#ProtectTheWild: Leave What You Find

Take only pictures, leave only footprints.

Having grown up most of my life with exposure to the wilderness, I learned early on of the principles of Leave No Trace – specifically to Leave What You Find, and one step further, leave things better than you found them. Over the past few years, I have noticed an alarming increase in activities that go completely contrary to this important principle. Not limited to the following: Carving names in sandstone formations, pushing over stone hoodoos, tagging national parks and so on. Given the increase of information for delicate areas, as well as popular destinations, I feel it’s important to discuss some of the key points when leaving what you find. Let it be noted that I don't consider myself some sort of radical activist; I am, however, a person who enjoys and respects nature, and hope to have it left for my kids to enjoy as well. LNT.org has a great infographic regarding the Leave no Trace principles, and I’ll site from them for my points below:

Preserve the past.

Observe, but do not touch, cultural or historic structures and artifacts. We’ve heard the news stories several times of ancient sites being ransacked for “souvenirs,” or worse, to be sold like cheap trinkets to the highest bidder. As information is shared regarding ancient sites in the backcountry, don’t be tempted to move, touch, deface and especially remove this incredible snapshot of history.

Explore Sunset Arch | Photo: Phill Monson

Leave rocks, plants, and other natural objects as you find them.

I learned a valuable lesson as a kid visiting Yellowstone National Park. We came across some petrified wood that I thought was pretty awesome and wanted to take some home. My father explained the importance of leaving things for others to enjoy, and that if everyone took something, eventually there would be nothing left. There might have been the added threat of being turned over to the Park Rangers, but I digress.

Other examples involve the damaging of rocks and natural objects. You may recall the infamous Casey Nocket (aka Creepytings) who decided these natural wonders would look better with her "art" by tagging them with a permanent marker. Most recently, TV personality Vanessa Hudgens decided to carve her name and a heart into the Sedona sandstone.

Something I have been personally involved in raising awareness of, is the defacement of a Zebra Canyon in Southern Utah in a similar fashion to the Hudgens fiasco. I posted on my Instagram account regarding the damaging effects these actions take, and was taken back by some of the response I received. Responses of telling myself and others to "get over it."

We have set aside these public lands as a protected environment and activities like this are illegal. Regardless of intentions, this type of behavior causes more regulation and less access to places for us to enjoy. It's important to understand that the effects are far-reaching and that we can all help each other out by not making ourselves the exception.

Photograph the Rimrock Hoodoos | Photo: Phill Monson

Do not build structures, furniture, or dig trenches.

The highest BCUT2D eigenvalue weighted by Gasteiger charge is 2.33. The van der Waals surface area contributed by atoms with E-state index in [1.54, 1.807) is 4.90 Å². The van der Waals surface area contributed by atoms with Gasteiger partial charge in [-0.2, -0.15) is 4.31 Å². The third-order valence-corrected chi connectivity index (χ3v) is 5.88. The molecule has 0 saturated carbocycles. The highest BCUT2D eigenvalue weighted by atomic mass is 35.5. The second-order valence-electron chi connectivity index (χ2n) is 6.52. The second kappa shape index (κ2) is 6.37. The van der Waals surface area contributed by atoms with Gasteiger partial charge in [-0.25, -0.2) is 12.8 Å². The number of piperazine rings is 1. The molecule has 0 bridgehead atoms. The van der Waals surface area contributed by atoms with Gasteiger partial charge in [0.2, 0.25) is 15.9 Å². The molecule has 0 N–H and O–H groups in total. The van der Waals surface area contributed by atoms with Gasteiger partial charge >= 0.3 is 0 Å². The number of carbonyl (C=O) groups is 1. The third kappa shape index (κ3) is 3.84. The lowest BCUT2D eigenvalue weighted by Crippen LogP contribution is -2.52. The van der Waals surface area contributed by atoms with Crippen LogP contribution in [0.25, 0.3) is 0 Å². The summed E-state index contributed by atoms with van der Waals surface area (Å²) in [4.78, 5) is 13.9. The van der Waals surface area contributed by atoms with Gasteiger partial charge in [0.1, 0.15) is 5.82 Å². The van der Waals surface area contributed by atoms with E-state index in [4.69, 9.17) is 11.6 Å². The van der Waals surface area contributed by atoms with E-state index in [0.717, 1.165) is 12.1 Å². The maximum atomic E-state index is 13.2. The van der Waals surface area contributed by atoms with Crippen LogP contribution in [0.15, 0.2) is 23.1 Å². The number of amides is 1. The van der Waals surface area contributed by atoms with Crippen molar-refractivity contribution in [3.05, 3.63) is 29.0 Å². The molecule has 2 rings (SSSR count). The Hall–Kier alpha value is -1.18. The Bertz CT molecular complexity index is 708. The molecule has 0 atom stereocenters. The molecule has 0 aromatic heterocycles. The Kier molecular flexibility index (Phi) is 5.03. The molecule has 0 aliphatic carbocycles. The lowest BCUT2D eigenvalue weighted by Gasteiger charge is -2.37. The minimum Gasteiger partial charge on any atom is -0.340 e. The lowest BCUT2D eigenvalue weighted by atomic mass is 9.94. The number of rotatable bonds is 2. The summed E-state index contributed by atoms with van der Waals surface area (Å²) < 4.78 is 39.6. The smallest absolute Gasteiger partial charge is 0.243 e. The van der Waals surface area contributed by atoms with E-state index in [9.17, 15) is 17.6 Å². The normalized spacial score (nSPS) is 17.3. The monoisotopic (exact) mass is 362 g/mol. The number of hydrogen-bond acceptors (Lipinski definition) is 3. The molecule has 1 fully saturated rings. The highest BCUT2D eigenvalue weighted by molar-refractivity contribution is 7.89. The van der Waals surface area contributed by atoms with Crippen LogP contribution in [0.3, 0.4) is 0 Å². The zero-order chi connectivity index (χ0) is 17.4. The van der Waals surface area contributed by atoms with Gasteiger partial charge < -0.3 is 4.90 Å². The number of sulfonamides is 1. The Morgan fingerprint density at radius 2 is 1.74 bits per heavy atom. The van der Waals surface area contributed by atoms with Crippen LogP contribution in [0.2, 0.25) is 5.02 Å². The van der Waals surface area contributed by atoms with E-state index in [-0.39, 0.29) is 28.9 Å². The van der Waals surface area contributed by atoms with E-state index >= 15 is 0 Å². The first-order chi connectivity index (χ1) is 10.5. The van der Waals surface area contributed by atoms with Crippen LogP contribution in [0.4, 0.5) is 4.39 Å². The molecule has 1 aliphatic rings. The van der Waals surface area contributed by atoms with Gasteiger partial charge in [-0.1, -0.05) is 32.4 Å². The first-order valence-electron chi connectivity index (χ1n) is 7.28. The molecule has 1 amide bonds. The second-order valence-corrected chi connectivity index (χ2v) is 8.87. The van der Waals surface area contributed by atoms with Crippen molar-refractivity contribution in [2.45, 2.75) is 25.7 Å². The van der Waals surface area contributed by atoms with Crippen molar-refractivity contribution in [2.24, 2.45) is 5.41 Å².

This sounds odd - don't build furniture? While it seems harmless to stack up some rocks to make yourself a throne at the top of a mountain, you're disturbing the natural state of the area. The next person to arrive at the top of that mountain won't find an untouched alpine summit. The evidence of your temporary summit living room takes away from the total escape into nature.

Sometimes setting up a structure in the wrong place can be even more destructive, especially when published to many people. For example, a popular hub that features Utah photos shared a picture of someone that set up a hammock inside an arch next to Delicate Arch. While the photo itself was alarming and concerning, the comments on both the shared and original post gave me the most trouble. Comments such as "Totally doing this!" or tagging friends and encouraging this type of behavior. While one hammock may not cause an issue, hundreds or thousands of people trying to replicate the idea can have a major impact on the delicate sandstone. Luckily, the hub removed the photo and the original post has been reported to the park service.

Leave it better than you found it.

When visiting wilderness areas, if you see trash, please pick it up and pack it out. If you see damage, or potentially damaging activities, be sure to report it. Wherever you are out on an adventure, you can always call into the local ranger station to let them know of any illegal activity.

While it may seem like I’ve ragged on social media and its propensity to encourage bad behavior, I will say how incredible the communities have been in raising awareness and helping to fight this growing problem. Due to the efforts of many, we were able to get the Zebra Slot Canyon defacement story to the front page of several news outlets and bring more awareness to more people. That’s pretty awesome.

As the Lorax said "Unless someone like you cares a whole awful lot, nothing is going to get better. It's not."

Cover photo: Phill Monson

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Please respect the places you find on The Outbound.

Always practice Leave No Trace ethics on your adventures. Be aware of local regulations and don't damage these amazing places for the sake of a photograph. Learn More

Published: April 20, 2016

Please respect the places you find on The Outbound Collective.

Always practice Leave No Trace ethics on your adventures. Be aware of local regulations and don't damage these amazing places for the sake of a photograph. Learn More

Phill Monson